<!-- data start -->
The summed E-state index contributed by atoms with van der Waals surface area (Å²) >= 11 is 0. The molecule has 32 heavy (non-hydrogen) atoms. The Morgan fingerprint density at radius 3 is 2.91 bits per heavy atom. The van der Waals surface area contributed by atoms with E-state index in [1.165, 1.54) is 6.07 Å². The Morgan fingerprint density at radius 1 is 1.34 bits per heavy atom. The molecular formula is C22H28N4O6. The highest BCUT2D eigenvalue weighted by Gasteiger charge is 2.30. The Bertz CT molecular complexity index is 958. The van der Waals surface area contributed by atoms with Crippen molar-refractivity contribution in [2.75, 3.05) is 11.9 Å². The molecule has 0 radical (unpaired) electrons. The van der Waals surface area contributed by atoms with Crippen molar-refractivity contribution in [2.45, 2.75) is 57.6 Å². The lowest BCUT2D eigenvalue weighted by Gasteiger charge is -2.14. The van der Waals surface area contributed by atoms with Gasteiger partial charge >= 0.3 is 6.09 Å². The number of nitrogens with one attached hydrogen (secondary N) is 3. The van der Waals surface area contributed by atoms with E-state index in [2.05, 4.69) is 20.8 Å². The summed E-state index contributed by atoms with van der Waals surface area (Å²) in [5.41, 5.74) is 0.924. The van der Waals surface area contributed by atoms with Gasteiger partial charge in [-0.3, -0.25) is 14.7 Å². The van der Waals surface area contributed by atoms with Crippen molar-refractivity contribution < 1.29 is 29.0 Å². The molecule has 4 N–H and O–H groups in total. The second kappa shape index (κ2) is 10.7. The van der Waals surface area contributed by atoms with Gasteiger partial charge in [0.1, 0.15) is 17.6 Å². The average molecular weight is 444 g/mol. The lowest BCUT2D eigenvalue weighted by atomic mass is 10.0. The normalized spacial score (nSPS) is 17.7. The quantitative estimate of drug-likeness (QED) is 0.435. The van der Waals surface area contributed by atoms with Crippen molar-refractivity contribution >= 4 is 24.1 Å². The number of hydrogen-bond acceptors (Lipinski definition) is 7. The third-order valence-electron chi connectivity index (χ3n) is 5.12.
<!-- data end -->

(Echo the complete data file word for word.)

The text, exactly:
The summed E-state index contributed by atoms with van der Waals surface area (Å²) >= 11 is 0. The molecule has 32 heavy (non-hydrogen) atoms. The Morgan fingerprint density at radius 3 is 2.91 bits per heavy atom. The van der Waals surface area contributed by atoms with E-state index in [1.165, 1.54) is 6.07 Å². The Morgan fingerprint density at radius 1 is 1.34 bits per heavy atom. The molecular formula is C22H28N4O6. The highest BCUT2D eigenvalue weighted by Gasteiger charge is 2.30. The Bertz CT molecular complexity index is 958. The van der Waals surface area contributed by atoms with Crippen molar-refractivity contribution in [2.75, 3.05) is 11.9 Å². The molecule has 0 radical (unpaired) electrons. The van der Waals surface area contributed by atoms with Crippen molar-refractivity contribution in [2.45, 2.75) is 57.6 Å². The lowest BCUT2D eigenvalue weighted by Gasteiger charge is -2.14. The van der Waals surface area contributed by atoms with Gasteiger partial charge >= 0.3 is 6.09 Å². The number of nitrogens with one attached hydrogen (secondary N) is 3. The van der Waals surface area contributed by atoms with E-state index in [2.05, 4.69) is 20.8 Å². The summed E-state index contributed by atoms with van der Waals surface area (Å²) in [5.41, 5.74) is 0.924. The van der Waals surface area contributed by atoms with Gasteiger partial charge in [-0.3, -0.25) is 14.7 Å². The van der Waals surface area contributed by atoms with Crippen molar-refractivity contribution < 1.29 is 29.0 Å². The molecule has 4 N–H and O–H groups in total. The second kappa shape index (κ2) is 10.7. The van der Waals surface area contributed by atoms with Gasteiger partial charge in [0.1, 0.15) is 17.6 Å². The average molecular weight is 444 g/mol. The lowest BCUT2D eigenvalue weighted by atomic mass is 10.0. The normalized spacial score (nSPS) is 17.7. The quantitative estimate of drug-likeness (QED) is 0.435. The van der Waals surface area contributed by atoms with Crippen molar-refractivity contribution >= 4 is 24.1 Å². The number of hydrogen-bond acceptors (Lipinski definition) is 7. The third-order valence-electron chi connectivity index (χ3n) is 5.12.